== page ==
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US says no tolerance for those using intimidation to stifle freedom of speech

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US Secretary of State Rex Tillerson has said there will be no tolerance for those using intimidation and violence to suppress freedom of expression over an arrest decision issued for the bodyguards of Turkish President Recep Tayyip Erdoğan.

The Washington Post reported on Wednesday that arrest warrants have been issued for 12 Turkish security officials who are accused of attacking protesters outside the Turkish ambassador’s residence on May 16 during an official visit by Erdoğan.

While arrest warrants have been issued and the suspects, all believed to be in Turkey, are now wanted in the United States, law enforcement and legal experts have said that bringing the attackers to justice could be difficult since Turkey is unlikely to extradite the suspects or make them available for interviews.

Tillerson said in a written statement concerning the arrest decision: “The charges filed against 12 Turkish security officials send a clear message that the United States does not tolerate individuals who use intimidation and violence to stifle freedom of speech and legitimate political expression.”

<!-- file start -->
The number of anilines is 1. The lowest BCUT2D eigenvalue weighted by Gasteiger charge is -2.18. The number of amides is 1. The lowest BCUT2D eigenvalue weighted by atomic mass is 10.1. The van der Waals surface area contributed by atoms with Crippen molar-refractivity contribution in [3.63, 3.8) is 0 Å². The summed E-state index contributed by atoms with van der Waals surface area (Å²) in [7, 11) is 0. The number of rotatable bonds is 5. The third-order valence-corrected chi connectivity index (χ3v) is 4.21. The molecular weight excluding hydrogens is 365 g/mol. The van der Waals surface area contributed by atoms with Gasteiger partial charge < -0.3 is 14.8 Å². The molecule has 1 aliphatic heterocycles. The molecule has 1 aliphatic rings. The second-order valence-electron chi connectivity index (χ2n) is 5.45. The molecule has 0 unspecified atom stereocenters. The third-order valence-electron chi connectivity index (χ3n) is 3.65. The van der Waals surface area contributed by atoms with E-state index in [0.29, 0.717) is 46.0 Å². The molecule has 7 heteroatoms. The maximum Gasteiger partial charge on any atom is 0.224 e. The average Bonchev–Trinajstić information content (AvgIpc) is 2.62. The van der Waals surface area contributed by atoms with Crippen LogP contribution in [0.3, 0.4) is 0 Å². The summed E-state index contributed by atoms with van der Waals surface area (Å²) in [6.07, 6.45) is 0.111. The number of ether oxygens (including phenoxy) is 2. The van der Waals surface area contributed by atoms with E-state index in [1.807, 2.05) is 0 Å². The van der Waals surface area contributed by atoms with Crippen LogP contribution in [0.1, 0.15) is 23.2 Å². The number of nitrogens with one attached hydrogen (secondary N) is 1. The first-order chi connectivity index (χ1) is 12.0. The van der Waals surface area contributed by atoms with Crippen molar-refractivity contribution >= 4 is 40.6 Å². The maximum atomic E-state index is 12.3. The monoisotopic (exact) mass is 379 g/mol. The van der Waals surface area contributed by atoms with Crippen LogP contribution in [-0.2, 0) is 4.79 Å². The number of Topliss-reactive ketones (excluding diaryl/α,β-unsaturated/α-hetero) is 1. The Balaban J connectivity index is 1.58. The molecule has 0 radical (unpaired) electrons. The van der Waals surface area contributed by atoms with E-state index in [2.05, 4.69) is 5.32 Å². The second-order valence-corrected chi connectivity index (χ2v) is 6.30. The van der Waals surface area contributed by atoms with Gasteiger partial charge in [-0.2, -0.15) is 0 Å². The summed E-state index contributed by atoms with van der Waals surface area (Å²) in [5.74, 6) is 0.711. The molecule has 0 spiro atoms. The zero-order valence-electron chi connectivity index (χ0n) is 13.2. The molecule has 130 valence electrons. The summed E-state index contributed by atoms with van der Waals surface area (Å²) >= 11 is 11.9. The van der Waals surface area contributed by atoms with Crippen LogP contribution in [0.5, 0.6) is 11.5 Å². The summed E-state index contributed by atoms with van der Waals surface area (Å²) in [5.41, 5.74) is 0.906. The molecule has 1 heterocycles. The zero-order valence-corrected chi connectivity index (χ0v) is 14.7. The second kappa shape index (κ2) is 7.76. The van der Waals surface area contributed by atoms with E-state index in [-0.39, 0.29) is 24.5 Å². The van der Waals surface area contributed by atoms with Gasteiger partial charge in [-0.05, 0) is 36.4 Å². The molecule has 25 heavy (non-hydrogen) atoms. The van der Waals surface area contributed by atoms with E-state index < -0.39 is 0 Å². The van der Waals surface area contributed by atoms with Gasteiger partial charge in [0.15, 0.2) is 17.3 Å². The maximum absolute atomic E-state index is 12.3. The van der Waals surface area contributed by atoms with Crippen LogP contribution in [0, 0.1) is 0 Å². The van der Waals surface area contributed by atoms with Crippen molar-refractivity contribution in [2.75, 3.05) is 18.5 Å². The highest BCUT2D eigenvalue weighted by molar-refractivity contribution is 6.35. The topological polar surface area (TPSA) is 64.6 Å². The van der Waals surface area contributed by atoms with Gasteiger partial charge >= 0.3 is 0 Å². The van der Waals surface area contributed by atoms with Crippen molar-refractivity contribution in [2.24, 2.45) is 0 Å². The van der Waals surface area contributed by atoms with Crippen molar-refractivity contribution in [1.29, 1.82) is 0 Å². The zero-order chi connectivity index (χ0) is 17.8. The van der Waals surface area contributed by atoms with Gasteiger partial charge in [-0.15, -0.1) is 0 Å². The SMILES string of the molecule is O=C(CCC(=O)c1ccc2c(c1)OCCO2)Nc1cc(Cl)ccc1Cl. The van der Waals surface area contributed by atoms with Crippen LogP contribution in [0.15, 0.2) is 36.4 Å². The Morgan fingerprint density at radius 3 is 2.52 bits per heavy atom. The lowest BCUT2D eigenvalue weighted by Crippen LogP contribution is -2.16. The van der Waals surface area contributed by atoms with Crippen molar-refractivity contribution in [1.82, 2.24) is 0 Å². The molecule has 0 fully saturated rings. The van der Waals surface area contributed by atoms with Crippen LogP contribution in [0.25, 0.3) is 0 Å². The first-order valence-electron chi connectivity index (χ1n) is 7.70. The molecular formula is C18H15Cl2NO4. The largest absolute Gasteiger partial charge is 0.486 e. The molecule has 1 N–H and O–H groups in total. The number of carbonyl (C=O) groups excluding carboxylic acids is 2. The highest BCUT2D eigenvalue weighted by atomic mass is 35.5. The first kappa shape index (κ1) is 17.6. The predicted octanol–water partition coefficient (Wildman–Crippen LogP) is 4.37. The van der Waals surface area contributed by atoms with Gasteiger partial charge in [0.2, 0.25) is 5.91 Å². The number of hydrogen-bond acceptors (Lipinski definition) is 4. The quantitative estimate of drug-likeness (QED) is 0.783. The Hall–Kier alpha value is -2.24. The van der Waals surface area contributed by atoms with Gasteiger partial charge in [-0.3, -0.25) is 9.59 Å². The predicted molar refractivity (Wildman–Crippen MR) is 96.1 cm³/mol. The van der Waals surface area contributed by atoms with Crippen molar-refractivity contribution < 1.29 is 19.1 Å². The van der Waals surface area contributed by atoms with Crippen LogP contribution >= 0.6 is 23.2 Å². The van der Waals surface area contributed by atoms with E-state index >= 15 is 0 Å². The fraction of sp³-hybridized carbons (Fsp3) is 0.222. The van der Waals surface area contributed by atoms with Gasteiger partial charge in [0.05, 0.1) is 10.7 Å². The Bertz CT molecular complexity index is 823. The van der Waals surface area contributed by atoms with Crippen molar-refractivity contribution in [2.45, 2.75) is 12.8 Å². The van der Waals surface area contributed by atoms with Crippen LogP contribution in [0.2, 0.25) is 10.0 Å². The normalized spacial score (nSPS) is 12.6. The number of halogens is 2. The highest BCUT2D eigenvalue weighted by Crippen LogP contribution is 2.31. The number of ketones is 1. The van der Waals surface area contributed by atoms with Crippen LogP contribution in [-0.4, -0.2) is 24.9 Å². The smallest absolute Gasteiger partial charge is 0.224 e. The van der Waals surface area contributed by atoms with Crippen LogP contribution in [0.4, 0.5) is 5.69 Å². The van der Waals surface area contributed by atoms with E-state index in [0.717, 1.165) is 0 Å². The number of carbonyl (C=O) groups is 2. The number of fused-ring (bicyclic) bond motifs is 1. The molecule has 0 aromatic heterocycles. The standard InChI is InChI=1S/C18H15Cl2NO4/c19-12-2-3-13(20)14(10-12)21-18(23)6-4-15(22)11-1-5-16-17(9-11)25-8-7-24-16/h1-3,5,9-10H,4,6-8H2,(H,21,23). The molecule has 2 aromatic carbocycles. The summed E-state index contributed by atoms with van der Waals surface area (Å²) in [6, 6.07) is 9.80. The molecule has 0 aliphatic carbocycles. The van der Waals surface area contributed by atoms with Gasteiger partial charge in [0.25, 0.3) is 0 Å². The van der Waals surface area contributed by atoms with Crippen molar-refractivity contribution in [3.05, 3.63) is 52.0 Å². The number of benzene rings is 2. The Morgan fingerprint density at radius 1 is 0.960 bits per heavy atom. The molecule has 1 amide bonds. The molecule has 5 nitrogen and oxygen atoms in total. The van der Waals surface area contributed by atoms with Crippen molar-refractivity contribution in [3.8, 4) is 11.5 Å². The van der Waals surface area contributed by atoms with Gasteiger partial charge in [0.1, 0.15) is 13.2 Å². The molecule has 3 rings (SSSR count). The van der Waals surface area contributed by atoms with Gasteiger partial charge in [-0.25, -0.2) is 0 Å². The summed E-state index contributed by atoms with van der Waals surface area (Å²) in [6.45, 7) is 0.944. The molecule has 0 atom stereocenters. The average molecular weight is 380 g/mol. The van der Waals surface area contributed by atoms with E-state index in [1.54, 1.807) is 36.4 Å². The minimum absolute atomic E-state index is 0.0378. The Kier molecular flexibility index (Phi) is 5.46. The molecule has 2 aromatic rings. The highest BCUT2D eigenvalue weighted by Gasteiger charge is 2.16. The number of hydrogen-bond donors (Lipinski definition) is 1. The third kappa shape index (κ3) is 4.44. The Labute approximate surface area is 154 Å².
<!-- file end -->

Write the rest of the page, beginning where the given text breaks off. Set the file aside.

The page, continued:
State Department Spokesperson Heather Nauert, who read Tillerson’s statement on Thursday, added that security detail accompanying heads of the state benefitted from the immunity afforded to them, yet when they left the US, their immunity was no longer relevant. “Our actions will be responsive and proportional to the charges,” Nauert said. “Our focus is to work with law enforcement officials to ensure that those who are responsible for the violence will be held accountable for those actions.”

In related news on Wednesday, two Turkish men resident in the United States were arrested by US Marshals for their role in the beating of protesters outside the Turkish ambassador’s residence in Washington, D.C., last month, according to a report by The Daily Caller.

The two are accused of attacking American citizens outside the Turkish ambassador’s residence on Sheridan Circle, an upscale diplomatic neighborhood in northwest Washington. The demonstrators had gathered to protest the policies of Erdoğan, who was in the capital for a meeting with US President Donald Trump. When Erdoğan later arrived at the ambassadorial residence, his security detail, along with supporters of the Turkish president, was captured in video footage brutally attacking the group of demonstrators. Nine people were injured in the melee.

Erdoğan was also seen in the footage watching his bodyguards assault the protesters.

The Turkish Embassy at the time claimed that Erdoğan’s bodyguards were acting in self-defense and that the protesters were affiliated with the terrorist Kurdistan Workers’ Party, allegations denied by the demonstrators.

The violent confrontation sparked an outcry from members of the US Congress and the passage of a resolution demanding that the perpetrators be brought to justice.

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